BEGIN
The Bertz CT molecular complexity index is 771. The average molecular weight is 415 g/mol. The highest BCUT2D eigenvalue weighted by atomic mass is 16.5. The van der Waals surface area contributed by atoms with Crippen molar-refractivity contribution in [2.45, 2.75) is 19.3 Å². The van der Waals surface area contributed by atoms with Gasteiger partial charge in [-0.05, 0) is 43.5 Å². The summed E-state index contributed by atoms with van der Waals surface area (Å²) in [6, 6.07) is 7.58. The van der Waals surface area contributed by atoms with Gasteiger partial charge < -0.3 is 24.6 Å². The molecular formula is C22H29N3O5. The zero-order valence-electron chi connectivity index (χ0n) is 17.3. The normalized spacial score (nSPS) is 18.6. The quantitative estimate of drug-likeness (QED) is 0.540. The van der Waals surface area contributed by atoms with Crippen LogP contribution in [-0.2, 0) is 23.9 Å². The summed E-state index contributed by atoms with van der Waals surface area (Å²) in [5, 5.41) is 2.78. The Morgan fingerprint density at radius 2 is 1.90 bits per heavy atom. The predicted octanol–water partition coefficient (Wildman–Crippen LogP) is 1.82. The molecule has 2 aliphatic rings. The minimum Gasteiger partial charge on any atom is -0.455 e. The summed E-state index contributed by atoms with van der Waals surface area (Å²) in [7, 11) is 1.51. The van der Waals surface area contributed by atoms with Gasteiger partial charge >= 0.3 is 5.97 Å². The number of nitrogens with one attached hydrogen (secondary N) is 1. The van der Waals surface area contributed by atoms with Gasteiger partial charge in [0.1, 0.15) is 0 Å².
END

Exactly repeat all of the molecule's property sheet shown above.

The Bertz CT molecular complexity index is 771. The average molecular weight is 415 g/mol. The highest BCUT2D eigenvalue weighted by atomic mass is 16.5. The van der Waals surface area contributed by atoms with Crippen molar-refractivity contribution in [2.45, 2.75) is 19.3 Å². The van der Waals surface area contributed by atoms with Gasteiger partial charge in [-0.05, 0) is 43.5 Å². The summed E-state index contributed by atoms with van der Waals surface area (Å²) in [6, 6.07) is 7.58. The van der Waals surface area contributed by atoms with Gasteiger partial charge < -0.3 is 24.6 Å². The molecular formula is C22H29N3O5. The zero-order valence-electron chi connectivity index (χ0n) is 17.3. The normalized spacial score (nSPS) is 18.6. The quantitative estimate of drug-likeness (QED) is 0.540. The van der Waals surface area contributed by atoms with Crippen LogP contribution in [-0.2, 0) is 23.9 Å². The summed E-state index contributed by atoms with van der Waals surface area (Å²) in [5, 5.41) is 2.78. The Morgan fingerprint density at radius 2 is 1.90 bits per heavy atom. The predicted octanol–water partition coefficient (Wildman–Crippen LogP) is 1.82. The molecule has 2 aliphatic rings. The minimum Gasteiger partial charge on any atom is -0.455 e. The summed E-state index contributed by atoms with van der Waals surface area (Å²) in [7, 11) is 1.51. The van der Waals surface area contributed by atoms with Gasteiger partial charge >= 0.3 is 5.97 Å². The number of nitrogens with one attached hydrogen (secondary N) is 1. The van der Waals surface area contributed by atoms with Gasteiger partial charge in [0.1, 0.15) is 0 Å².